CURRENT MOON

Tuesday, January 19, 2016

Blue Overtone Monkey/ Blue Solar Night - Resonant Monkey Moon of Attunement, Day 10




Sioux chief and warrior Sitting Bull. Sitting Bull is remembered as the man who defeated Custer and his 7th Cavalry.:
Chief Sitting Bull - Teton Dakota Indian Chief. Joined first war party at age 14 and gained a reputation of fearlessness in battle. United the Souix tribes in the struggle for survival on the North American Great Plains. He became principal chief, with Crazy Horse, for the northern hunting Sioux. Sitting Bull was made principal chief of the entire Sioux Nation about 1867. He died in 1890.  Edward S. Curtis photograph

The Sioux /ˈsuː/ are a Native American tribe and First Nations band government in North America. The term can refer to any ethnic group within the Great Sioux Nation or any of the nation's many language dialects. The Sioux comprise three major divisions based on Siouan dialect and subculture: the Santee, the Yankton-Yanktonai, and the Lakota.

The Santee (Isáŋyathi; "Knife"), also called Eastern Dakota, reside in the extreme east of the Dakotas, Minnesota and northern Iowa. The Yankton and Yanktonai (Iháŋktȟuŋwaŋ and Iháŋktȟuŋwaŋna; "Village-at-the-end" and "Little village-at-the-end"), collectively also referred to as the Western Dakota or by the endonym Wičhíyena, reside in the Minnesota River area. They are considered to be the middle Sioux, and have in the past been erroneously classified as Nakota. The Lakota, also called Teton (Thítȟuŋwaŋ; possibly "Dwellers on the prairie"), are the westernmost Sioux, known for their hunting and warrior culture.

Today, the Sioux maintain many separate tribal governments scattered across several reservations, communities, and reserves in North Dakota, South Dakota, Nebraska, Minnesota, and Montana in the United States; and Manitoba and southern Saskatchewan in Canada.

The historical Sioux referred to the Great Sioux Nation as the Očhéthi Šakówiŋ (pronounced [oˈtʃʰetʰi ʃaˈkowĩ]), meaning "Seven Council Fires". Each fire was a symbol of an oyate (people or nation). The seven nations that comprise the Sioux are: Bdewákaŋthuŋwaŋ (Mdewakanton), Waȟpéthuŋwaŋ (Wahpeton), Waȟpékhute (Wahpekute), Sisíthuŋwaŋ (Sisseton), the Iháŋkthuŋwaŋ (Yankton), Iháŋkthuŋwaŋna (Yanktonai), and the Thítȟuŋwaŋ (Teton or Lakota). The Seven Council Fires would assemble each summer to hold council, renew kinships, decide tribal matters, and participate in the Sun Dance. The seven divisions would select four leaders known as Wičháša Yatápika from among the leaders of each division. Being one of the four leaders was considered the highest honor for a leader; however, the annual gathering meant the majority of tribal administration was cared for by the usual leaders of each division. The last meeting of the Seven Council Fires was in 1850.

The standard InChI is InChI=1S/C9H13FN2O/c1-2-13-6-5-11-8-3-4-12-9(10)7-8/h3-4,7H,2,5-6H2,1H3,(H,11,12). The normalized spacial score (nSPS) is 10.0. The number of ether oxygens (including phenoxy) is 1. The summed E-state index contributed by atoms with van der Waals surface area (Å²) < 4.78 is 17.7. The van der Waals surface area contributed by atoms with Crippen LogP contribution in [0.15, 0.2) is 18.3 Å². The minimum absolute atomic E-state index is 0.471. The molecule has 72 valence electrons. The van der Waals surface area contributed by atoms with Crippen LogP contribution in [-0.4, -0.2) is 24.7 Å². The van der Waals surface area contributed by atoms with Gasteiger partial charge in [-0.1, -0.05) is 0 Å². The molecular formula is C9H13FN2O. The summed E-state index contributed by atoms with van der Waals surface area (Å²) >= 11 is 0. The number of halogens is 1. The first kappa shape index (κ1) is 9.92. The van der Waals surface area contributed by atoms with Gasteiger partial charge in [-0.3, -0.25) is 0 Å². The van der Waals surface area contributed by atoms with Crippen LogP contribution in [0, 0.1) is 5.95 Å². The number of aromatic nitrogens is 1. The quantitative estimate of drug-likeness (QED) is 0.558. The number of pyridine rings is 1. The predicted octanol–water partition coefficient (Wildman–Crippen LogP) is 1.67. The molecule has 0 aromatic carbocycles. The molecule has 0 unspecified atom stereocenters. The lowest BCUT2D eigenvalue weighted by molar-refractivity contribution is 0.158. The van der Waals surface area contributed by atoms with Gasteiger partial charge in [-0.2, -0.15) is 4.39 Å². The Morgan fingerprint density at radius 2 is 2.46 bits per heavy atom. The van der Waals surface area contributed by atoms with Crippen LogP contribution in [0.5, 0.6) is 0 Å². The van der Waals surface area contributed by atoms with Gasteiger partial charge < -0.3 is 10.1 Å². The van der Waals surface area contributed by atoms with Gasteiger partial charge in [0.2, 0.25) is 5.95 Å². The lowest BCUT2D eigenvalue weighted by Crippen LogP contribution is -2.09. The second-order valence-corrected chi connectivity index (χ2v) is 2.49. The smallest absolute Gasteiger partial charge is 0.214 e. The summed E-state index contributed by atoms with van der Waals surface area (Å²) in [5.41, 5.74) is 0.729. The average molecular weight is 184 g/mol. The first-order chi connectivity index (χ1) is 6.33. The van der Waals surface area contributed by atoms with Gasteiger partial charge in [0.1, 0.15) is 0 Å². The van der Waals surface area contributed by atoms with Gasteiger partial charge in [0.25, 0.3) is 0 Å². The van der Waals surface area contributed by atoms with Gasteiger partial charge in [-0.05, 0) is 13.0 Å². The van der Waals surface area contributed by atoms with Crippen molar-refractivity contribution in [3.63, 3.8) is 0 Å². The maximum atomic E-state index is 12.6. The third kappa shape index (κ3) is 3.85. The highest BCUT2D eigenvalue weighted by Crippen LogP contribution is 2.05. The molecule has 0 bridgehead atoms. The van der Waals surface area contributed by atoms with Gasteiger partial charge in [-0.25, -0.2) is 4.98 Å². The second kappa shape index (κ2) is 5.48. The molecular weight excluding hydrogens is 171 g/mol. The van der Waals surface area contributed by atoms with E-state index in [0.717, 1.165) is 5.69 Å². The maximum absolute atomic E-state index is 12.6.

Today the Teton, Santee (mixture of the four Dakota tribes) and the Minnesota Dakota, and Yankton/Yanktonai are usually known, respectively, as the Lakota, Eastern Dakota, or Western Dakota. In any of the three main dialects, "Lakota" or "Dakota" translate to mean "friend," or more properly, "ally." Usage of Lakota or Dakota may then refer to the alliance that once bound the Great Sioux Nation.*


CHUEN



Kin 31: Blue Overtone Monkey


 I empower in order to play
Commanding illusion
I seal the process of magic
With the overtone tone of radiance
I am guided by the power of self-generation.



If you do not have control over your thought waves, then they are controlling you.*



*Star Traveler's 13 Moon Almanac of Synchronicity, Galactic Research Institute, Law of Time Press, Ashalnd, Oregon, 2015-2016.



www.lawoftime.org


The Sacred Tzolk'in 




Ajna Chakra  (Gamma Plasma)











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